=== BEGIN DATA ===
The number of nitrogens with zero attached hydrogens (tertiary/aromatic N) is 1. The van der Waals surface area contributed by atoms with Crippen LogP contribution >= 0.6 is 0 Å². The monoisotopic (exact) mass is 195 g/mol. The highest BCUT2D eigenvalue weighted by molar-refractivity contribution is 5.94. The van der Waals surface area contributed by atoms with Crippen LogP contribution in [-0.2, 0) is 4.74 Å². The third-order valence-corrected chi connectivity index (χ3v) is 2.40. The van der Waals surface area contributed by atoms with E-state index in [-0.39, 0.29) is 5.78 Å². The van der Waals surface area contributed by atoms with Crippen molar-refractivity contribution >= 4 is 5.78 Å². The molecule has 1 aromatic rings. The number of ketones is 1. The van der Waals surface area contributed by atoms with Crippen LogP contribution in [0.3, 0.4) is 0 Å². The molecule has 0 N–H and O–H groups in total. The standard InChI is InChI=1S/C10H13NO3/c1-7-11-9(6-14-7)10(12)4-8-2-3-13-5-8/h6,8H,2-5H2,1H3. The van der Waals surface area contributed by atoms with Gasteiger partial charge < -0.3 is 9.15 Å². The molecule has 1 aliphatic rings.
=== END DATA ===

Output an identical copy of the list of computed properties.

The number of nitrogens with zero attached hydrogens (tertiary/aromatic N) is 1. The van der Waals surface area contributed by atoms with Crippen LogP contribution >= 0.6 is 0 Å². The monoisotopic (exact) mass is 195 g/mol. The highest BCUT2D eigenvalue weighted by molar-refractivity contribution is 5.94. The van der Waals surface area contributed by atoms with Crippen LogP contribution in [-0.2, 0) is 4.74 Å². The third-order valence-corrected chi connectivity index (χ3v) is 2.40. The van der Waals surface area contributed by atoms with E-state index in [-0.39, 0.29) is 5.78 Å². The van der Waals surface area contributed by atoms with Crippen molar-refractivity contribution >= 4 is 5.78 Å². The molecule has 1 aromatic rings. The number of ketones is 1. The van der Waals surface area contributed by atoms with Crippen LogP contribution in [0.3, 0.4) is 0 Å². The molecule has 0 N–H and O–H groups in total. The standard InChI is InChI=1S/C10H13NO3/c1-7-11-9(6-14-7)10(12)4-8-2-3-13-5-8/h6,8H,2-5H2,1H3. The van der Waals surface area contributed by atoms with Gasteiger partial charge < -0.3 is 9.15 Å². The molecule has 1 aliphatic rings.